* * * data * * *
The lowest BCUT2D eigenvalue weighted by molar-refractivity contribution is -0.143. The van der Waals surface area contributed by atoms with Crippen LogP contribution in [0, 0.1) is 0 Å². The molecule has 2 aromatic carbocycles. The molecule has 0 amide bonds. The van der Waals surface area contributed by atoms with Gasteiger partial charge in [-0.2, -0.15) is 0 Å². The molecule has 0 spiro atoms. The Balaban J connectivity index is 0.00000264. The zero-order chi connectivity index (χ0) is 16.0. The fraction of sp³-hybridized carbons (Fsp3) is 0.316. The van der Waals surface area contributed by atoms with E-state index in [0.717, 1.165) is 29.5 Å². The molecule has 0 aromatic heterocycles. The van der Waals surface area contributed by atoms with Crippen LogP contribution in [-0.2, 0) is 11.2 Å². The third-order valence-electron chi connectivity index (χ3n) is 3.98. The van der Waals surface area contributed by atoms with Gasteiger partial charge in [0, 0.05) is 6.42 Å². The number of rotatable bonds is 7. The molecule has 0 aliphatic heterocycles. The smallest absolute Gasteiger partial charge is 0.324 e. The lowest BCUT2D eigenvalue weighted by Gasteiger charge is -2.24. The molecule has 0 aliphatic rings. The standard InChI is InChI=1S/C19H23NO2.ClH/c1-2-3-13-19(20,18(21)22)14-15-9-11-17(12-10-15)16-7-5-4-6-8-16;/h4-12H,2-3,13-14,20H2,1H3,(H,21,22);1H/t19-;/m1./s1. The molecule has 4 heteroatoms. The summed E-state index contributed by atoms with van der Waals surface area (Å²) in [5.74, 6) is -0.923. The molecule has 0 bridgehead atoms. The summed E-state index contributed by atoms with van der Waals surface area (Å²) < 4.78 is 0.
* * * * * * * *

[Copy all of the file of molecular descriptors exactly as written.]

The lowest BCUT2D eigenvalue weighted by molar-refractivity contribution is -0.143. The van der Waals surface area contributed by atoms with Crippen LogP contribution in [0, 0.1) is 0 Å². The molecule has 2 aromatic carbocycles. The molecule has 0 amide bonds. The van der Waals surface area contributed by atoms with Gasteiger partial charge in [-0.2, -0.15) is 0 Å². The molecule has 0 spiro atoms. The Balaban J connectivity index is 0.00000264. The zero-order chi connectivity index (χ0) is 16.0. The fraction of sp³-hybridized carbons (Fsp3) is 0.316. The van der Waals surface area contributed by atoms with E-state index in [0.717, 1.165) is 29.5 Å². The molecule has 0 aromatic heterocycles. The van der Waals surface area contributed by atoms with Crippen LogP contribution in [-0.2, 0) is 11.2 Å². The third-order valence-electron chi connectivity index (χ3n) is 3.98. The van der Waals surface area contributed by atoms with Gasteiger partial charge in [0, 0.05) is 6.42 Å². The number of rotatable bonds is 7. The molecule has 0 aliphatic heterocycles. The smallest absolute Gasteiger partial charge is 0.324 e. The lowest BCUT2D eigenvalue weighted by Gasteiger charge is -2.24. The molecule has 0 aliphatic rings. The standard InChI is InChI=1S/C19H23NO2.ClH/c1-2-3-13-19(20,18(21)22)14-15-9-11-17(12-10-15)16-7-5-4-6-8-16;/h4-12H,2-3,13-14,20H2,1H3,(H,21,22);1H/t19-;/m1./s1. The molecule has 4 heteroatoms. The summed E-state index contributed by atoms with van der Waals surface area (Å²) in [5.74, 6) is -0.923. The molecule has 0 bridgehead atoms. The summed E-state index contributed by atoms with van der Waals surface area (Å²) < 4.78 is 0.